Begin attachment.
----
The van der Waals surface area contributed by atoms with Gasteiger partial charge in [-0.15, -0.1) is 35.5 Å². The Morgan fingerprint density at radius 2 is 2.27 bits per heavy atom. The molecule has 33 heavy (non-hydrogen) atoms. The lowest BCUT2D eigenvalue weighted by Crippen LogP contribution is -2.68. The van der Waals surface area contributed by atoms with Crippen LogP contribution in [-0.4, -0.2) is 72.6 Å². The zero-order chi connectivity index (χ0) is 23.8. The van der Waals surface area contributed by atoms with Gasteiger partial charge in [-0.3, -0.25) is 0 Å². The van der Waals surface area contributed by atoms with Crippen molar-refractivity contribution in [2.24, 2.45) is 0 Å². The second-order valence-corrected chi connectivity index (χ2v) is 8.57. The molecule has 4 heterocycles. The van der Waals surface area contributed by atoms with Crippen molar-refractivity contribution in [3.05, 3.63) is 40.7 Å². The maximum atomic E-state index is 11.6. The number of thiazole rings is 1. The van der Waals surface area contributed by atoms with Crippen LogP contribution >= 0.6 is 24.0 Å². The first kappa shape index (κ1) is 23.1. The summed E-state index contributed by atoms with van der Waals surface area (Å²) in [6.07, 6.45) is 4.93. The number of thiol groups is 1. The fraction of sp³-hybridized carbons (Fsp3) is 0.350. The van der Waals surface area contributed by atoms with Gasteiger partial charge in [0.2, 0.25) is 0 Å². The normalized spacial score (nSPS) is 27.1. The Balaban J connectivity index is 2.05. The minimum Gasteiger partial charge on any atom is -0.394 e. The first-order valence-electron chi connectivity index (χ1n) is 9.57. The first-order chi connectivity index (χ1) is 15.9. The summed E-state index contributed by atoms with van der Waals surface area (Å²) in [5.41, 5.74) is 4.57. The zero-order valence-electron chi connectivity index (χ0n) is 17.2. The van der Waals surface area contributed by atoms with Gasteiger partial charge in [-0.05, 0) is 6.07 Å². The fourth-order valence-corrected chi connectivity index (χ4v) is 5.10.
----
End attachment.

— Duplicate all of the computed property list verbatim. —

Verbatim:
The van der Waals surface area contributed by atoms with Gasteiger partial charge in [-0.15, -0.1) is 35.5 Å². The Morgan fingerprint density at radius 2 is 2.27 bits per heavy atom. The molecule has 33 heavy (non-hydrogen) atoms. The lowest BCUT2D eigenvalue weighted by Crippen LogP contribution is -2.68. The van der Waals surface area contributed by atoms with Crippen LogP contribution in [-0.4, -0.2) is 72.6 Å². The zero-order chi connectivity index (χ0) is 23.8. The van der Waals surface area contributed by atoms with Gasteiger partial charge in [-0.3, -0.25) is 0 Å². The van der Waals surface area contributed by atoms with Crippen molar-refractivity contribution in [2.24, 2.45) is 0 Å². The second-order valence-corrected chi connectivity index (χ2v) is 8.57. The molecule has 4 heterocycles. The van der Waals surface area contributed by atoms with Crippen molar-refractivity contribution in [3.05, 3.63) is 40.7 Å². The maximum atomic E-state index is 11.6. The number of thiazole rings is 1. The van der Waals surface area contributed by atoms with Crippen LogP contribution >= 0.6 is 24.0 Å². The first kappa shape index (κ1) is 23.1. The summed E-state index contributed by atoms with van der Waals surface area (Å²) in [6.07, 6.45) is 4.93. The number of thiol groups is 1. The fraction of sp³-hybridized carbons (Fsp3) is 0.350. The van der Waals surface area contributed by atoms with Gasteiger partial charge in [0.2, 0.25) is 0 Å². The normalized spacial score (nSPS) is 27.1. The Balaban J connectivity index is 2.05. The minimum Gasteiger partial charge on any atom is -0.394 e. The first-order valence-electron chi connectivity index (χ1n) is 9.57. The first-order chi connectivity index (χ1) is 15.9. The summed E-state index contributed by atoms with van der Waals surface area (Å²) in [5.41, 5.74) is 4.57. The zero-order valence-electron chi connectivity index (χ0n) is 17.2. The van der Waals surface area contributed by atoms with Gasteiger partial charge in [-0.05, 0) is 6.07 Å². The fourth-order valence-corrected chi connectivity index (χ4v) is 5.10.